[SciPy-dev] Namespaces in documentation

John Hunter jdh2358@gmail....
Tue Jun 3 13:40:27 CDT 2008

On Tue, Jun 3, 2008 at 12:48 PM, Bruce Southey <bsouthey@gmail.com> wrote:

> That is largely irrelevant because documentation is orientated to people
> not working on the code as those that work on the code already know the
> code. An important aspect of documentation is to reach out to people who
> are don't have the depth of the knowledge so they can use NumPy in any
> way that they want to (in accordance to the licensing).

There is some truth to this: seasoned veterans often do not make good
documentation writers because they forget how much they are assuming.
But it is not irrelevant: part of the goal of documentation is to help
new users acquire the depth of hard won knowledge the experts have,
and many of the experts here have learned that the recommended coding
practice solves many common problems and strikes the right balance
between usability and readability.    So their view is not irrelevant
-- they are trying to help users avoid mistakes they have made in
their own code and adopt coding practices that are realistic, healthy,
and scalable.

In all the original pylab examples, I wrote at the top of every example:

   from pylab import *

then I could write nice little scripts like

   x = randn(10000)
   hist(x, 100)
   title('a normal distribution')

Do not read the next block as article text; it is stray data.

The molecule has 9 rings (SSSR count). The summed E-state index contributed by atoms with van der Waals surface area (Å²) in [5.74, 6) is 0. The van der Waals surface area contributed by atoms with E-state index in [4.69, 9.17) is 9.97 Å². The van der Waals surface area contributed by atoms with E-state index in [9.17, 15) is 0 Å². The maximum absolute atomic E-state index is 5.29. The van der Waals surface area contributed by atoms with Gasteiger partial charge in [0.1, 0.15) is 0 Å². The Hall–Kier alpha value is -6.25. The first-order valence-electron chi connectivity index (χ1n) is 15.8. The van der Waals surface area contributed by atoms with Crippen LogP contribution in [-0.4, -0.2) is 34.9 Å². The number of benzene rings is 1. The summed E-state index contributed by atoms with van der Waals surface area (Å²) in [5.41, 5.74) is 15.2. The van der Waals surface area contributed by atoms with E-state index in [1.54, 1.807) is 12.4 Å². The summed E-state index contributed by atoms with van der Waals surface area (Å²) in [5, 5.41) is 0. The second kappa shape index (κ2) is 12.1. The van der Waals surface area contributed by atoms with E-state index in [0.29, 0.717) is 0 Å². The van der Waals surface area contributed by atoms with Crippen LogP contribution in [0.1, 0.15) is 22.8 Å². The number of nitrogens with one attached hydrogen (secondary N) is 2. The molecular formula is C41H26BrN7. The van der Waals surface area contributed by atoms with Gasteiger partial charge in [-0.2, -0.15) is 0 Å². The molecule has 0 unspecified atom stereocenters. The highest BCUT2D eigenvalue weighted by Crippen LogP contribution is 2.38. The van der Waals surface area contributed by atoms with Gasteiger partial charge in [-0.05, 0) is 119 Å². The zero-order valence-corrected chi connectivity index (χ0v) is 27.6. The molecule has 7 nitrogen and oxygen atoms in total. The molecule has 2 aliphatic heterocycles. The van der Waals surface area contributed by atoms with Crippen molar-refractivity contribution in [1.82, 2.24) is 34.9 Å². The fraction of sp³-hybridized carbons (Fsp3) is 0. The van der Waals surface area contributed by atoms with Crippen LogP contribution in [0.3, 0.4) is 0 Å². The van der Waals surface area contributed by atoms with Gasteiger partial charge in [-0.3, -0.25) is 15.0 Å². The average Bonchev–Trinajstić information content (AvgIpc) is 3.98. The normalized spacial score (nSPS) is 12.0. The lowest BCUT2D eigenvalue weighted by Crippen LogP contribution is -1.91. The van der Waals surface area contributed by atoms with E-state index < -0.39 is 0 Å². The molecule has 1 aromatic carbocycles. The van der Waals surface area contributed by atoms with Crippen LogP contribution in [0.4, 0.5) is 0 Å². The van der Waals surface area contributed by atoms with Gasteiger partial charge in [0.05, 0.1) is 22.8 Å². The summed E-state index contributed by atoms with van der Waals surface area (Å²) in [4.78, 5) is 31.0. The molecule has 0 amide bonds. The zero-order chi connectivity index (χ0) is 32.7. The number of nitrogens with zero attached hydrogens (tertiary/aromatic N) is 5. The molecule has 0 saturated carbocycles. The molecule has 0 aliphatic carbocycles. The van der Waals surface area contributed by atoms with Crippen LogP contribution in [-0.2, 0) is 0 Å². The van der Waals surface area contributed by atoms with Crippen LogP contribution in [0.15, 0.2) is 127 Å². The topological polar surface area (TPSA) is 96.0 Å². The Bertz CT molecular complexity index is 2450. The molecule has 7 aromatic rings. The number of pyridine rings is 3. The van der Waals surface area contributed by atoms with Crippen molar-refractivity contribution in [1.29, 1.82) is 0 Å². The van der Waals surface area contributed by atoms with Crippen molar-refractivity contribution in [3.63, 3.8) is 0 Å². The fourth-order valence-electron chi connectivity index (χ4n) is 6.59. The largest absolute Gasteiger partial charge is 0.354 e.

I did this to reach out to the large community of users who are
familiar with matlab (or other command languages for numerics) since
the resultant scripts were small, easy and unencumbered with a
syntactic cruft.  I got a lot of flack for it at the time and no
longer promote this usage; I find that students respond favorably to
the clarity of namespaces.

Most of the developers here who are advocating this import scheme are
not so far removed from the needs of the user community.  Most of us
are not professional programmers -- we are trained as scientists.
Many of us have been working a long time to write code that is usable
by students and scientists who are not programmers, and have taught
scientific computing courses in python on many occassions, where we
get to see first hand the confusion and struggles that students and
new users trying to use this suite encounter.   In fact, my opionions
on the subject have come directly from my experiences teaching python,
ipython, numpy, scipy, matplotlib and enthought in these seminars.


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